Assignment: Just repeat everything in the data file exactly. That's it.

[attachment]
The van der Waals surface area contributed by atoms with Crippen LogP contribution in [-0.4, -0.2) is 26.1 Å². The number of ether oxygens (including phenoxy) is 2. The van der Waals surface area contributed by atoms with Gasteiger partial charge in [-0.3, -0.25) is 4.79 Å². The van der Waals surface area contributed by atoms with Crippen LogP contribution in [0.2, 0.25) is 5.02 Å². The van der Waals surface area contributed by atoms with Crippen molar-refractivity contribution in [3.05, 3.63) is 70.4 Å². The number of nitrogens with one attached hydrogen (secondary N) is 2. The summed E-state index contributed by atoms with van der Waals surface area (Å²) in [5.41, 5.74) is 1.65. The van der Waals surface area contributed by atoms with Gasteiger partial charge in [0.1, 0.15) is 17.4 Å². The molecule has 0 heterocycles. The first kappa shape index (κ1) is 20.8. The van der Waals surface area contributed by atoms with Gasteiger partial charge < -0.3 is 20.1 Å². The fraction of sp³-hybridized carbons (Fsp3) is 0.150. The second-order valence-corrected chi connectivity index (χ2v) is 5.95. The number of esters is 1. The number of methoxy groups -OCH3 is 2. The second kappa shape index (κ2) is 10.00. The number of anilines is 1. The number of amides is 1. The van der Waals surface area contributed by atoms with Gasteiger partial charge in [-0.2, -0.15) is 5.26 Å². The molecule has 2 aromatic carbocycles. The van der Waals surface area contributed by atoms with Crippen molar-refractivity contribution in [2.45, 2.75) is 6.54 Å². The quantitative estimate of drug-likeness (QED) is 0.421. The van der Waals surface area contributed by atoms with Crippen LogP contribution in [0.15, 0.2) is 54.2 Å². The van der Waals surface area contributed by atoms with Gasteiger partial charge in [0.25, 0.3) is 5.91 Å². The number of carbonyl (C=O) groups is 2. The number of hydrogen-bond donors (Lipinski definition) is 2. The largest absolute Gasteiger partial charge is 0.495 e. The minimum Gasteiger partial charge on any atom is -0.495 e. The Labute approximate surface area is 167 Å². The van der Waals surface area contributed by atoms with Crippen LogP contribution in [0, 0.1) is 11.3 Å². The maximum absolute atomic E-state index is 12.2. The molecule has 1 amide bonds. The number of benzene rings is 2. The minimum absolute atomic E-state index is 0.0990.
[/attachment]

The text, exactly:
The van der Waals surface area contributed by atoms with Crippen LogP contribution in [-0.4, -0.2) is 26.1 Å². The number of ether oxygens (including phenoxy) is 2. The van der Waals surface area contributed by atoms with Gasteiger partial charge in [-0.3, -0.25) is 4.79 Å². The van der Waals surface area contributed by atoms with Crippen LogP contribution in [0.2, 0.25) is 5.02 Å². The van der Waals surface area contributed by atoms with Crippen molar-refractivity contribution in [3.05, 3.63) is 70.4 Å². The number of nitrogens with one attached hydrogen (secondary N) is 2. The summed E-state index contributed by atoms with van der Waals surface area (Å²) in [5.41, 5.74) is 1.65. The van der Waals surface area contributed by atoms with Gasteiger partial charge in [0.1, 0.15) is 17.4 Å². The molecule has 0 heterocycles. The first kappa shape index (κ1) is 20.8. The van der Waals surface area contributed by atoms with Gasteiger partial charge < -0.3 is 20.1 Å². The fraction of sp³-hybridized carbons (Fsp3) is 0.150. The second-order valence-corrected chi connectivity index (χ2v) is 5.95. The number of esters is 1. The number of methoxy groups -OCH3 is 2. The second kappa shape index (κ2) is 10.00. The number of anilines is 1. The number of amides is 1. The van der Waals surface area contributed by atoms with Gasteiger partial charge in [-0.2, -0.15) is 5.26 Å². The molecule has 2 aromatic carbocycles. The van der Waals surface area contributed by atoms with Crippen molar-refractivity contribution in [2.45, 2.75) is 6.54 Å². The quantitative estimate of drug-likeness (QED) is 0.421. The van der Waals surface area contributed by atoms with Crippen LogP contribution in [0.15, 0.2) is 54.2 Å². The van der Waals surface area contributed by atoms with Gasteiger partial charge in [0.25, 0.3) is 5.91 Å². The number of carbonyl (C=O) groups is 2. The number of hydrogen-bond donors (Lipinski definition) is 2. The largest absolute Gasteiger partial charge is 0.495 e. The minimum Gasteiger partial charge on any atom is -0.495 e. The Labute approximate surface area is 167 Å². The van der Waals surface area contributed by atoms with Crippen LogP contribution in [0, 0.1) is 11.3 Å². The maximum absolute atomic E-state index is 12.2. The molecule has 1 amide bonds. The number of benzene rings is 2. The minimum absolute atomic E-state index is 0.0990.